Not too long after Coco Gauff pulled off one of the best wins of her career, against the world No 4 Aryna Sabalenka in Rome this month, she was asked to reflect on the progress she has made since her breakthrough in the summer of 2019. Gauff responded without hesitation. She was absolutely happy with it, she said, but that she would not be satisfied until she reached her ultimate goal. Then she shrugged.
“Especially during that time people were saying: ‘It’s a fluke, it will never happen again,’” she said. “I think I’ve proved all those people wrong. I’m going to continue to prove them wrong.”
While athletes citing haters as their motivation is a quite tired trope, Gauff’s description of some of the reactions to her breakthrough at 15 years old was not inaccurate. During those first steps of her career, when she beat Venus Williams and Naomi Osaka en route to fourth-round finishes at Wimbledon and the 2020 Australian Open, her precociousness resonated with an intensity among casual fans that is rare for tennis. Seemingly any mention of her success would spread virally across social media with help from prominent figures such as Michelle Obama and Kamala Harris.
The criticisms quickly became clear: her breakthrough may have been notable but Venus Williams was 38 years old and far from her best days, Osaka performed abysmally and Gauff was the beneficiary of helpful draws. At a time when other young players were also thriving, it was also frequently argued that other players were deserving of her spotlight. There has also been ample discussion about her inability to immediately develop into a teenage grand slam contender.
Since then, however, there can be no doubt that Gauff is making clear and continuous progress on the tour and her progress is to be commended. On Saturday, Gauff took another step forward by beating Wang Qiang 6-1 6-3 to win her second WTA singles title, at the 250 event in Parma. Gauff has compiled a 20 wins and six losses record since February and she is 9-3 during this clay season.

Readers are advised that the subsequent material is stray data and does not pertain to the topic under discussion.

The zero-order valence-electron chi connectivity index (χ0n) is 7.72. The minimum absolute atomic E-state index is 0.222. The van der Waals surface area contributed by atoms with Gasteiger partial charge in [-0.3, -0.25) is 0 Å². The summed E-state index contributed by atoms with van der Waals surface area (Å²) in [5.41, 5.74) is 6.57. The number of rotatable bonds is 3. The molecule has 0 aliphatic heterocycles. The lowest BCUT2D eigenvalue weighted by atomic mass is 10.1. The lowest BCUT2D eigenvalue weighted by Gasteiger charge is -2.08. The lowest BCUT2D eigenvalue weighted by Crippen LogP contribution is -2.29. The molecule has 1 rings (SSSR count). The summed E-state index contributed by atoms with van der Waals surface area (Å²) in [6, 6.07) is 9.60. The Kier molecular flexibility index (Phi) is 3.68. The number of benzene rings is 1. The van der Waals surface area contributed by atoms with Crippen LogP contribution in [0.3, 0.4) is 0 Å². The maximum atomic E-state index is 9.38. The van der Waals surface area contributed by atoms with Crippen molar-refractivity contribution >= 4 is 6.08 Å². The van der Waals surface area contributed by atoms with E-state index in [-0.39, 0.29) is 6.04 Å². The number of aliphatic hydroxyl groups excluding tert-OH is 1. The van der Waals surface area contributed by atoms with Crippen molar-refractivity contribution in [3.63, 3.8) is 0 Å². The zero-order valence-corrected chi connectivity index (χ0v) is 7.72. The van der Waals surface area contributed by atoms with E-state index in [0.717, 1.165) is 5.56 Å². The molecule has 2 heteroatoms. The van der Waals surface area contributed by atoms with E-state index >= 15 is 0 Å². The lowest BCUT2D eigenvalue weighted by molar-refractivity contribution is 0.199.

Her timing also cannot be faulted. By rising to a career high of 25th in the rankings, Gauff will not only be seeded in a slam for the first time at Roland Garros but is probably the favourite to secure the fourth and final US Olympic spot. She is also 11th in the WTA race, the 2021-only rankings. The key to any sustained success in the sport is learning how to perform consistently away from the biggest events. Since February, she has won one title, reached two semi-finals, including in Rome, and two quarter-finals in seven events.
Even this early in her career, at a time when the second-best female player born in 2004 – Robin Montgomery – is ranked 349th, this has not been a seamless rise without friction or frustration. After the tour hiatus during the pandemic’s first wave last year, Gauff spent the remainder of the season wrestling with her second serve.
Double faults were frequent and often on important points, with Gauff landing 149 double faults in 2020 at a rate of 8.3 per match, the worst on the tour. It is extremely difficult to survive against the best players in the world while handing over eight free points per match. While those issues are not resolved, Gauff has cut down her double fault rate to 5.4 per match.
Despite her improvements, it is not yet clear where Gauff is heading and how high her ceiling could be. Her athleticism is prodigious and it has marked her as one of the best defensive players in the game – her movement narrows the court for opponents, she is excellent at producing quality shots at full stretch and she relishes eking out errors from rivals. Since those abilities are complemented by rare mental fortitude, few emerging young players are as capable at winning ugly as she is.
Alongside her defensive abilities, Gauff is also resourceful and intelligent on the court. Technically, she is not the most natural player at the net or with touch shots yet she is unafraid of and effective at making mid-match adjustments, varying her game to keep her opponents off-balance.
Whereas aspects of her game are advanced for her age, she is still green elsewhere. Her future successes will rest on some developments. Her forehand, which has improved, remains a glaring weakness at times due to her elaborate and inefficient technique. Many opponents have found joy either rushing it with pace or breaking it down with variety. She is at an age where it is easy to make significant improvements to her game. It just remains to be seen exactly how she will improve.
After clinching the singles title in Parma, Gauff followed it up with a doubles victory alongside the 19-year-old Caty McNally. It marked their third title together as Gauff became the youngest player since Maria Sharapova in 2004 to win singles and doubles at a tournament.
It underlined one of the underrated facets of her presence in the sport – these days it is rare to see young players treat doubles as anything more than just an occasional hit-and-giggle. She and McNally, another talented American, have been regular doubles partners since 2019, including at slams, and Gauff has achieved about as much in doubles as she has in singles. She is here to win and to achieve those lofty goals she has set herself, and her passion for the sport and competition is clear. That alone will take her a long way.